Salt Lake City area, Utah, Diana Kelly

How to Have a Healthy Vacation

June 1, 2012 | Travel

You might have to put down the frozen cocktail for this. Now raise your hand if this sounds like a personal mantra of yours: Vacation is a weeklong excuse to be decadently lazy and indulgent.

I’ll admit it: That used to be my perspective when I’m beach-bound for a break. But the recent research showing how sitting too much is a health hazard—something I do too much of in my non-vacation life to begin with—made me decide to make a Caribbean vacation a more active one (with plenty of time for relaxing and piña colada drinking, of course). So instead of spending seven days planted in a lounge chair while at the Radisson Blu Resort, Marina & Spa, in St. Martin a few years ago (now the Hotel Riu Palace), I signed up for hikes, went snorkeling and kayaking, and did laps in the infinity pool. To stay motivated, I promised myself an indulgent massage at the end of the week if I stayed active. I’m happy to report that I came home feeling relaxed, guilt-free, and that my pants fit just as well—if not better—than when I left. Oh, and the massage was amazing.

Here are 18 budget-friendly fit vacations.
If you’ve got a vacation coming up and don’t want to undo all your hard fitness work, check out these tips from Pete McCall, exercise physiologist with the American Council on Exercise:

1. Pick the right location.  If you’re still in the planning phase, look for hotels or rentals near a beach or park where you can easily fit in lots of activities with your friends and family.

2. Arm yourself. Find out if you can bring bikes or rent them where you’re staying for a fun, active way to explore. Or, bring sports equipment like a Frisbee, kickball, football, or softball equipment to play on the beach or in a park. Scout out a yoga studio or gym before you go, and check if you can get a day or week pass. If you plan to try beach yoga get tips on here.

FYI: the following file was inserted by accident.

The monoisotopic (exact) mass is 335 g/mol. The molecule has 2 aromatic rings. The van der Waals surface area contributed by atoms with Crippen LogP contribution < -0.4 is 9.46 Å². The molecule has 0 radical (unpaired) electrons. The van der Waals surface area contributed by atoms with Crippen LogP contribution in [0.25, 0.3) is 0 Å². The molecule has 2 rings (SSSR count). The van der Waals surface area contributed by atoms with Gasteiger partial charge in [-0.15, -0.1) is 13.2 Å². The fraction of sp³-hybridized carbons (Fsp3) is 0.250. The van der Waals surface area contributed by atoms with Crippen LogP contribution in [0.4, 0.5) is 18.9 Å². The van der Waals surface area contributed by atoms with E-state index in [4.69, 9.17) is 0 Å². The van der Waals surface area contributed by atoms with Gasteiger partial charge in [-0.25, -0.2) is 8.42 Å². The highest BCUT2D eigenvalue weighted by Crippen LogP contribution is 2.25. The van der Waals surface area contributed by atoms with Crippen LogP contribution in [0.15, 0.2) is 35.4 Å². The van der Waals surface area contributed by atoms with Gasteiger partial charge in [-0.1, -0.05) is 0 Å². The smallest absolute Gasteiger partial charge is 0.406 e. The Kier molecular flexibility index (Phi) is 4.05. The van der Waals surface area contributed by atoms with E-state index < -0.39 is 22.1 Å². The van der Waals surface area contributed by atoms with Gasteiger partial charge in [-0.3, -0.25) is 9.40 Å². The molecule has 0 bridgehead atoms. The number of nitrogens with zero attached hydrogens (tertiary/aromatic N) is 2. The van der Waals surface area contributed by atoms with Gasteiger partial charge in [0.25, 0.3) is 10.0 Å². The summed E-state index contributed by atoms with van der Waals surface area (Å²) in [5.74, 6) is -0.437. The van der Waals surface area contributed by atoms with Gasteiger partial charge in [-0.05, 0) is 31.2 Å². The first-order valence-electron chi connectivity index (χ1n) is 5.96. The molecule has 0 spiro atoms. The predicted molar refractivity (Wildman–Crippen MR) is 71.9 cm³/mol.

3. Sip smartly. When your vacation destination is 10 to 15 degrees warmer than you’re used to, make it a point to hydrate often. If you’re drinking more alcohol than usual, drink even more water to make up for alcohol’s dehydrating effect.
4.Focus your efforts. Instead of floating around the pool and calling it good, set aside 20 to 30 minutes where you’ll exercise with moderate intensity, and then stretch afterward. (Psst! Here are some of the coolest hotel gyms in the U.S.)

5. Expand your fitness horizons. Try new activities, like surfing, stand-up paddleboarding, or mountain biking. But one word of caution: Be honest about your skill level—nothing kills a happy vacation vibe like an injury. (I tried paddleboarding for the first time on this flat, calm lake in Utah and then felt more confident paddling in the Caribbean Sea at The French Leave Resort’s property in Eleuthera, The Bahamas.)

6. Plan for your return. Consider coming home a day early to give yourself time to stock your kitchen with healthy food for the coming week—and upload all your fabulous vacation pics to Facebook.

Read Full Story on Prevention.com

About Diana

About Diana

Diana Kelly is a freelance journalist, editor, and digital strategist with extensive experience working with national magazines, writing for award-winning websites, and creating content strategy for established brands and startups.

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